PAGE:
It was on the very day of our fall that God said to the serpent, our corrupter: “I will put enmity between you and the woman, and between your seed and her seed; she shall bruise your head” (Gen. 3:15).
One must not think that God desired to judge or to punish the visible serpent, for it is an animal lacking intelligence. This is an allegory in which the serpent is judged as a figure of the Devil, whose instrument he had been. By the seed of the serpent is to be understood all liars, whose father he is, as the Savior explains: “When he lies, he speaks according to his own nature, for he is a liar and the father of lies” (John 8:44). By the seed of the woman is to be understood one of her descendants, a fruit that will come forth from her by which she shall bruise the head of the serpent. One must not suppose that the entire race of women could be victorious over the serpent, seeing as we do so great a number of them who do not ever lift themselves up from their own fall. The seed of the woman triumphs insofar as there is a child of the woman who will defeat the demon and all of his minions.
One of the ancient versions of the text — the one that we follow here — attributes this victory to the woman, saying that it will be “she” who shall bruise his head: ipsa conteret. We must understand that the woman will enjoy this victory by means of bringing the victor into the world. In this way, two lessons are joined: the one that we find in the original, which credits the victory to the son of the woman, and the one in our own version, which credits it to the woman herself. So, in whichever way we take the text, we see come forth from the woman a fruit that will crush the head of the serpent and destroy his empire.
If God had not said that there would be an eternal enmity between the serpent and the woman, or with the fruit that she should bear, the future victory of the woman and her son would not have been foretold. Yet we do see that she and her seed will bruise the head of the serpent, and the victory thus remains with our race. Now, to know what is meant by this word race, this fruit, or to translate word for word, this blessed seed of the woman, we must listen to Saint Paul on the promise made to Abraham: “By your offspring shall all the nations of the earth bless themselves” (Gen. 22:18). The apostle remarks: “It does not say, ‘And to offsprings,’ referring to many; but, referring to one, ‘And to your offspring,’ which is Christ” (Gal. 3:16).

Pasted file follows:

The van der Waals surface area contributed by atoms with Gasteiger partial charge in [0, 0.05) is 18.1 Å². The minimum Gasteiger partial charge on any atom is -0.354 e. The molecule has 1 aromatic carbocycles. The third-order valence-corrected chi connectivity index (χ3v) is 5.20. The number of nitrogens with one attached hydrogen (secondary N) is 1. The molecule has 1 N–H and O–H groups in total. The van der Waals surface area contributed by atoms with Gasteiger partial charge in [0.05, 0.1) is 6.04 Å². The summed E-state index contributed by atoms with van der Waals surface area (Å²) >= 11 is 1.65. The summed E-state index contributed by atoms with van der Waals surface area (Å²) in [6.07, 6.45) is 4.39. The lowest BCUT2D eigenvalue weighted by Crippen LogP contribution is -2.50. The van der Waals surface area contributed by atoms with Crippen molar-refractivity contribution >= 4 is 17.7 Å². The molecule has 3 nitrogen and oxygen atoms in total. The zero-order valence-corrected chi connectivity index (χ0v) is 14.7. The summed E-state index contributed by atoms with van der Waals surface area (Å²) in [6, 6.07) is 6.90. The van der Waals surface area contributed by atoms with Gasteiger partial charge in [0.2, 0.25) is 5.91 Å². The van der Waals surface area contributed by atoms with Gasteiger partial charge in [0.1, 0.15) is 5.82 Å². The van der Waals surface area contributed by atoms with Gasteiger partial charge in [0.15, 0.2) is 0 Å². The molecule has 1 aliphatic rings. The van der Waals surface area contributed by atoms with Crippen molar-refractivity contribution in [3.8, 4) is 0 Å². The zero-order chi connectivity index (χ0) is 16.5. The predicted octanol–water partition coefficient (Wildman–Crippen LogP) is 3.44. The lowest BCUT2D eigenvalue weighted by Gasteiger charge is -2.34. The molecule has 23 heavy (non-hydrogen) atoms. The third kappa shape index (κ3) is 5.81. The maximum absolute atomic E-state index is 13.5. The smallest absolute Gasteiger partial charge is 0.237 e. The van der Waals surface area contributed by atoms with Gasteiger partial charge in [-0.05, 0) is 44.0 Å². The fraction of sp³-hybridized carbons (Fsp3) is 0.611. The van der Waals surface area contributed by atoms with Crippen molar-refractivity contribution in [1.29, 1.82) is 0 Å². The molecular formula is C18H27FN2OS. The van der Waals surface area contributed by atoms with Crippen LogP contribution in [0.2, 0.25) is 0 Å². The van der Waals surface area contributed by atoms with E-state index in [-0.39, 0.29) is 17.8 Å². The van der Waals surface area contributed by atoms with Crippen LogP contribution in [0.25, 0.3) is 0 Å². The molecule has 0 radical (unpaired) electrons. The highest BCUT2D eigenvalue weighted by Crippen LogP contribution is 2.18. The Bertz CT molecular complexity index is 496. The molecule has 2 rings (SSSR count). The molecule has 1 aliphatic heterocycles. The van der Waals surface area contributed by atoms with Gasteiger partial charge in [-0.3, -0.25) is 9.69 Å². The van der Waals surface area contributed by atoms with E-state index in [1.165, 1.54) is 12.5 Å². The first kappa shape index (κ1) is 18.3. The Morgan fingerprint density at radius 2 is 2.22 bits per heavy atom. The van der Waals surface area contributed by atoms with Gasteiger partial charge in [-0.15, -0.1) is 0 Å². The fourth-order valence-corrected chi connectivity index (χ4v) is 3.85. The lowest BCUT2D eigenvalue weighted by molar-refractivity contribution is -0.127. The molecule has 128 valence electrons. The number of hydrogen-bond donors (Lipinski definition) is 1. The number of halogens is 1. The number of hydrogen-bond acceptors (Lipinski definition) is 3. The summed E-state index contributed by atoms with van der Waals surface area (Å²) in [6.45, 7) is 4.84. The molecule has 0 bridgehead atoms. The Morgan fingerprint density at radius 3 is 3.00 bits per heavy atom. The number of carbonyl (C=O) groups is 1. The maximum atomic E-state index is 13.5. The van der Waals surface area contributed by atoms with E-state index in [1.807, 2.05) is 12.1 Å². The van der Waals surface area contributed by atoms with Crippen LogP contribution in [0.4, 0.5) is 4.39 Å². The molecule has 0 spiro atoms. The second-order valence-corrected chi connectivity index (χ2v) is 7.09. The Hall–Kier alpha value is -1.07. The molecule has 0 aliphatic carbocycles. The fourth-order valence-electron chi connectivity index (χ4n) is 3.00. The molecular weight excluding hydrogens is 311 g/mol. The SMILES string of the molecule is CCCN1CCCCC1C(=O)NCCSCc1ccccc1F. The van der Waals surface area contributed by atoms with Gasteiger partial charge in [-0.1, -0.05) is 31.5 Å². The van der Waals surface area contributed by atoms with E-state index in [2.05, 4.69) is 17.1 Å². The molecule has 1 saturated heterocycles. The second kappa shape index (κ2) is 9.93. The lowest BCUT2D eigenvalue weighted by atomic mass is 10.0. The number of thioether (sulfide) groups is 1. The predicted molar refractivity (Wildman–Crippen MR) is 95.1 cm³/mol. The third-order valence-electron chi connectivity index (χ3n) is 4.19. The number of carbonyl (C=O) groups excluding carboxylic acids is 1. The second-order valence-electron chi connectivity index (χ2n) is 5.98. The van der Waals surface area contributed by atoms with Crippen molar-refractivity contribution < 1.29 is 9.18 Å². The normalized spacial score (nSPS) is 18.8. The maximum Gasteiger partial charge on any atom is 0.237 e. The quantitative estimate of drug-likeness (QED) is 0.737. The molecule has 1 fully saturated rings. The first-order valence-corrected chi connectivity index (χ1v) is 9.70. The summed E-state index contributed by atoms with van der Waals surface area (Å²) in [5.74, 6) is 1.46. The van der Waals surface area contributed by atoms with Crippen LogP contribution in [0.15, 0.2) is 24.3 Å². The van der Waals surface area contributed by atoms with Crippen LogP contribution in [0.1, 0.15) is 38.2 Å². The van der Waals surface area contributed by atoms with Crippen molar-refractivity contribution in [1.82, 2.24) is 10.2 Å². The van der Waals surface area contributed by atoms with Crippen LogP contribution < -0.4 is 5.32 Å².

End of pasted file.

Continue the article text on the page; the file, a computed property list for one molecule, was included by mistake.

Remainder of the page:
It is thus in him that all the nations shall be blessed, all in one alone. And so in these words addressed to the serpent — “I will put enmity between you and the woman, and between your seed and her seed” — we are to understand that God has in view one son and one fruit; that is, Jesus Christ. And God, who could just as easily have said, and we may think should have said, that he would place this enmity between the dragon and the man, or the fruit of the man, wished instead to say that he would put it between the woman and the fruit of the woman, in order better to point out that this blessed fruit, being born of a virgin, would be the fruit of a woman alone, a woman about whom Saint Elizabeth said, “Blessed are you among women and blessed is the fruit of your womb” (Luke 1:42).
It is you, O Mary, whose fruit will crush the head of the serpent. It is you, O Jesus, who are this blessed fruit in whom our victory is assured. I give you thanks, my God, for having thus brought me hope. And I shall sing to you with David: “O God, thou art my fortress, the God who shows me steadfast love” (Ps. 59:17) and again, “Will the Lord spurn forever, and never again be favorable? Has God forgotten to be gracious? Has he in anger shut up his compassion?” (Ps. 77:7, 9). No, merciful and good Lord, you were not able — if one dare say it — to hold back your mercy, for on the very day of your anger and at the very pronouncement of the sentence upon our first parents and their entire posterity, your mercy declared itself and you caused the liberator to appear, promising us the victory from that moment.
Editor’s note: This article has been adapted from a chapter in Meditations for Advent, available form Sophia Institute Press.